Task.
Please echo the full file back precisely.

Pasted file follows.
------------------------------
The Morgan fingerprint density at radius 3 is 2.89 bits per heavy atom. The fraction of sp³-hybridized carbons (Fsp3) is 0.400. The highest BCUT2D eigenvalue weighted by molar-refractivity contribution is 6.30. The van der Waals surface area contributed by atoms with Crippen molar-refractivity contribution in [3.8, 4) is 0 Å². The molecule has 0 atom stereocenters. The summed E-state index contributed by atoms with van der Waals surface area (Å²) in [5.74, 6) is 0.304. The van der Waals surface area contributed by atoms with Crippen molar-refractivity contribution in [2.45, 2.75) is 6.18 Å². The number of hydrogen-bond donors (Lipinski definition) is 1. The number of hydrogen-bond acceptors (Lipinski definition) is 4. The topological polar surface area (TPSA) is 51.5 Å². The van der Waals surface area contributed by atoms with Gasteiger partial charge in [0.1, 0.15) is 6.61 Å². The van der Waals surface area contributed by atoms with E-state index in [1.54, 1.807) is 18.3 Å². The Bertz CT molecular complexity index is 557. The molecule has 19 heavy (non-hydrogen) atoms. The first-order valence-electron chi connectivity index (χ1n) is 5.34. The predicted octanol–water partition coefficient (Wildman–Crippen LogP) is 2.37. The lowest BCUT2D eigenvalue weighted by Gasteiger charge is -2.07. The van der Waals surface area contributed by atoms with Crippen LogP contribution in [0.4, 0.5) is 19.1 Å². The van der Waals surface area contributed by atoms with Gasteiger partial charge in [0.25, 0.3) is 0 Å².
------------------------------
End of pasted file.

The Morgan fingerprint density at radius 3 is 2.89 bits per heavy atom. The fraction of sp³-hybridized carbons (Fsp3) is 0.400. The highest BCUT2D eigenvalue weighted by molar-refractivity contribution is 6.30. The van der Waals surface area contributed by atoms with Crippen molar-refractivity contribution in [3.8, 4) is 0 Å². The molecule has 0 atom stereocenters. The summed E-state index contributed by atoms with van der Waals surface area (Å²) in [5.74, 6) is 0.304. The van der Waals surface area contributed by atoms with Crippen molar-refractivity contribution in [2.45, 2.75) is 6.18 Å². The number of hydrogen-bond donors (Lipinski definition) is 1. The number of hydrogen-bond acceptors (Lipinski definition) is 4. The topological polar surface area (TPSA) is 51.5 Å². The van der Waals surface area contributed by atoms with Gasteiger partial charge in [0.1, 0.15) is 6.61 Å². The van der Waals surface area contributed by atoms with E-state index in [1.54, 1.807) is 18.3 Å². The Bertz CT molecular complexity index is 557. The molecule has 19 heavy (non-hydrogen) atoms. The first-order valence-electron chi connectivity index (χ1n) is 5.34. The predicted octanol–water partition coefficient (Wildman–Crippen LogP) is 2.37. The lowest BCUT2D eigenvalue weighted by Gasteiger charge is -2.07. The van der Waals surface area contributed by atoms with Crippen LogP contribution in [0.4, 0.5) is 19.1 Å². The van der Waals surface area contributed by atoms with Gasteiger partial charge in [0.25, 0.3) is 0 Å².